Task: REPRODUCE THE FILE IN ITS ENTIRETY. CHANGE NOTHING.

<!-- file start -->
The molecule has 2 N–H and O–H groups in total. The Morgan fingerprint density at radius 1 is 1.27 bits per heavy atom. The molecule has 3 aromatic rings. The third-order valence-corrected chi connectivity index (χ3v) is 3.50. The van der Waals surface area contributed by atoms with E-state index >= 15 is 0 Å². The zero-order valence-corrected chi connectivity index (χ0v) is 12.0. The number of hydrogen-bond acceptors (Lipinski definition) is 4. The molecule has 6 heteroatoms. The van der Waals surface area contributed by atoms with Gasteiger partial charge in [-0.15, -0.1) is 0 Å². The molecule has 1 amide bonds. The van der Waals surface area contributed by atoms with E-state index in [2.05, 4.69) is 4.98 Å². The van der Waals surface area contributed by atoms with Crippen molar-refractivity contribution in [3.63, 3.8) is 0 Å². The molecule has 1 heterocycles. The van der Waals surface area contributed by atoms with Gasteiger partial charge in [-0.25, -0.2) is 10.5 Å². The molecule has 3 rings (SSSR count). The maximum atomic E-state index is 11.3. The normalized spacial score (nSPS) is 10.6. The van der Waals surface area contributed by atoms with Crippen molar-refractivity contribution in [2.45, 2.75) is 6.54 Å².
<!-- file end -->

The molecule has 2 N–H and O–H groups in total. The Morgan fingerprint density at radius 1 is 1.27 bits per heavy atom. The molecule has 3 aromatic rings. The third-order valence-corrected chi connectivity index (χ3v) is 3.50. The van der Waals surface area contributed by atoms with E-state index >= 15 is 0 Å². The zero-order valence-corrected chi connectivity index (χ0v) is 12.0. The number of hydrogen-bond acceptors (Lipinski definition) is 4. The molecule has 6 heteroatoms. The van der Waals surface area contributed by atoms with Gasteiger partial charge in [-0.15, -0.1) is 0 Å². The molecule has 1 amide bonds. The van der Waals surface area contributed by atoms with E-state index in [2.05, 4.69) is 4.98 Å². The van der Waals surface area contributed by atoms with Crippen molar-refractivity contribution in [3.63, 3.8) is 0 Å². The molecule has 1 heterocycles. The van der Waals surface area contributed by atoms with Gasteiger partial charge in [-0.25, -0.2) is 10.5 Å². The molecule has 3 rings (SSSR count). The maximum atomic E-state index is 11.3. The normalized spacial score (nSPS) is 10.6. The van der Waals surface area contributed by atoms with Crippen molar-refractivity contribution in [2.45, 2.75) is 6.54 Å².